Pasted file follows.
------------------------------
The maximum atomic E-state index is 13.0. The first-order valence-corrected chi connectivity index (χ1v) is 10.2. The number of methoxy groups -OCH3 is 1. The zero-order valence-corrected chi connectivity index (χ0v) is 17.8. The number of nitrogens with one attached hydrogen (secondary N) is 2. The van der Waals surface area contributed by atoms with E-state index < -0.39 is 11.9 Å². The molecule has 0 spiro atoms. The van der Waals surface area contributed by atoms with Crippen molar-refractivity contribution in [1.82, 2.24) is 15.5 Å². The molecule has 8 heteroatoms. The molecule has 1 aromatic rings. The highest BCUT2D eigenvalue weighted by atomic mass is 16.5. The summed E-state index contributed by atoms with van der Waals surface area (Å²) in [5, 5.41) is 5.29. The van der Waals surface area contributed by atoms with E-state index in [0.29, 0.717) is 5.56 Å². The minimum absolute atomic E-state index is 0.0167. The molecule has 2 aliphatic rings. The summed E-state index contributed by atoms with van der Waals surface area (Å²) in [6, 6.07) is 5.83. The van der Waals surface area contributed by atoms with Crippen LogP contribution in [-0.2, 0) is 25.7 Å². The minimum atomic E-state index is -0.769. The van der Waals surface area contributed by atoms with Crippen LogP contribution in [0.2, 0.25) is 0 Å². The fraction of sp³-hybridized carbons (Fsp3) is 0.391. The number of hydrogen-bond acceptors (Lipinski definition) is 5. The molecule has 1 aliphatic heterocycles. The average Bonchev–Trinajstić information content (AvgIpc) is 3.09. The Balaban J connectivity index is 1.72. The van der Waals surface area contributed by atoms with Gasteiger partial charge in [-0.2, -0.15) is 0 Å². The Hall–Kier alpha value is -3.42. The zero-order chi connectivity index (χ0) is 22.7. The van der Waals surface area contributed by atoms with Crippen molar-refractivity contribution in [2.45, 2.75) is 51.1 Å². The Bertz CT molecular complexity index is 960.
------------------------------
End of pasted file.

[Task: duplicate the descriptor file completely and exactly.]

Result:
The maximum atomic E-state index is 13.0. The first-order valence-corrected chi connectivity index (χ1v) is 10.2. The number of methoxy groups -OCH3 is 1. The zero-order valence-corrected chi connectivity index (χ0v) is 17.8. The number of nitrogens with one attached hydrogen (secondary N) is 2. The van der Waals surface area contributed by atoms with E-state index < -0.39 is 11.9 Å². The molecule has 0 spiro atoms. The van der Waals surface area contributed by atoms with Crippen molar-refractivity contribution in [1.82, 2.24) is 15.5 Å². The molecule has 8 heteroatoms. The molecule has 1 aromatic rings. The highest BCUT2D eigenvalue weighted by atomic mass is 16.5. The summed E-state index contributed by atoms with van der Waals surface area (Å²) in [5, 5.41) is 5.29. The van der Waals surface area contributed by atoms with E-state index in [0.29, 0.717) is 5.56 Å². The minimum absolute atomic E-state index is 0.0167. The molecule has 2 aliphatic rings. The summed E-state index contributed by atoms with van der Waals surface area (Å²) in [6, 6.07) is 5.83. The van der Waals surface area contributed by atoms with Crippen LogP contribution in [-0.2, 0) is 25.7 Å². The minimum atomic E-state index is -0.769. The van der Waals surface area contributed by atoms with Crippen LogP contribution in [0.2, 0.25) is 0 Å². The fraction of sp³-hybridized carbons (Fsp3) is 0.391. The number of hydrogen-bond acceptors (Lipinski definition) is 5. The molecule has 1 aliphatic heterocycles. The average Bonchev–Trinajstić information content (AvgIpc) is 3.09. The Balaban J connectivity index is 1.72. The van der Waals surface area contributed by atoms with Gasteiger partial charge in [-0.2, -0.15) is 0 Å². The Hall–Kier alpha value is -3.42. The zero-order chi connectivity index (χ0) is 22.7. The van der Waals surface area contributed by atoms with Crippen molar-refractivity contribution in [2.45, 2.75) is 51.1 Å². The Bertz CT molecular complexity index is 960.